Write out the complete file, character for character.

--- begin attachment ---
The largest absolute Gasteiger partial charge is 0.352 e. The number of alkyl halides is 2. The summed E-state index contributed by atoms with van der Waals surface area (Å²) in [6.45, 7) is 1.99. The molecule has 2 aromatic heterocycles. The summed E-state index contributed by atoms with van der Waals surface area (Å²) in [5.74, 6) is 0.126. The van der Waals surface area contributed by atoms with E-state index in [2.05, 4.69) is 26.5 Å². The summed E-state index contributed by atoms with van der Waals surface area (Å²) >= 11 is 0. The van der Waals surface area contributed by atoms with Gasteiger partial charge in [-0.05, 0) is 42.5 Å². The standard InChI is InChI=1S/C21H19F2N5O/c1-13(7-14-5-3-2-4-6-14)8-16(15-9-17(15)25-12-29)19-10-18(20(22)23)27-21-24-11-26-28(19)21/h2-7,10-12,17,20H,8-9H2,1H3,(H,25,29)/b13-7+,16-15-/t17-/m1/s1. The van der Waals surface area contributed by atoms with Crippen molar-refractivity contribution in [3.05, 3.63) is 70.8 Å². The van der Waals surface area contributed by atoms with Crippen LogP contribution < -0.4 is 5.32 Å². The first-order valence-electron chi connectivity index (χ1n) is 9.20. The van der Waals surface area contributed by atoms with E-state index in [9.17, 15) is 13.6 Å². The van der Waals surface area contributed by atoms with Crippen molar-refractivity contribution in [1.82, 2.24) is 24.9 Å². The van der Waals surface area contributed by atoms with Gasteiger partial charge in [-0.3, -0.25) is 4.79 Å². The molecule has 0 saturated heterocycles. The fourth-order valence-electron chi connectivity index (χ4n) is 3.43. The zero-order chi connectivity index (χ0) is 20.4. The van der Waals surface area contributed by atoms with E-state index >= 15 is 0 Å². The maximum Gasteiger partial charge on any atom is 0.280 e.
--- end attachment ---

The largest absolute Gasteiger partial charge is 0.352 e. The number of alkyl halides is 2. The summed E-state index contributed by atoms with van der Waals surface area (Å²) in [6.45, 7) is 1.99. The molecule has 2 aromatic heterocycles. The summed E-state index contributed by atoms with van der Waals surface area (Å²) in [5.74, 6) is 0.126. The van der Waals surface area contributed by atoms with E-state index in [2.05, 4.69) is 26.5 Å². The summed E-state index contributed by atoms with van der Waals surface area (Å²) >= 11 is 0. The van der Waals surface area contributed by atoms with Gasteiger partial charge in [-0.05, 0) is 42.5 Å². The standard InChI is InChI=1S/C21H19F2N5O/c1-13(7-14-5-3-2-4-6-14)8-16(15-9-17(15)25-12-29)19-10-18(20(22)23)27-21-24-11-26-28(19)21/h2-7,10-12,17,20H,8-9H2,1H3,(H,25,29)/b13-7+,16-15-/t17-/m1/s1. The van der Waals surface area contributed by atoms with Crippen molar-refractivity contribution in [3.05, 3.63) is 70.8 Å². The van der Waals surface area contributed by atoms with Crippen LogP contribution < -0.4 is 5.32 Å². The first-order valence-electron chi connectivity index (χ1n) is 9.20. The van der Waals surface area contributed by atoms with E-state index in [9.17, 15) is 13.6 Å². The van der Waals surface area contributed by atoms with Crippen molar-refractivity contribution in [1.82, 2.24) is 24.9 Å². The van der Waals surface area contributed by atoms with Gasteiger partial charge in [-0.3, -0.25) is 4.79 Å². The molecule has 0 saturated heterocycles. The fourth-order valence-electron chi connectivity index (χ4n) is 3.43. The zero-order chi connectivity index (χ0) is 20.4. The van der Waals surface area contributed by atoms with E-state index >= 15 is 0 Å². The maximum Gasteiger partial charge on any atom is 0.280 e.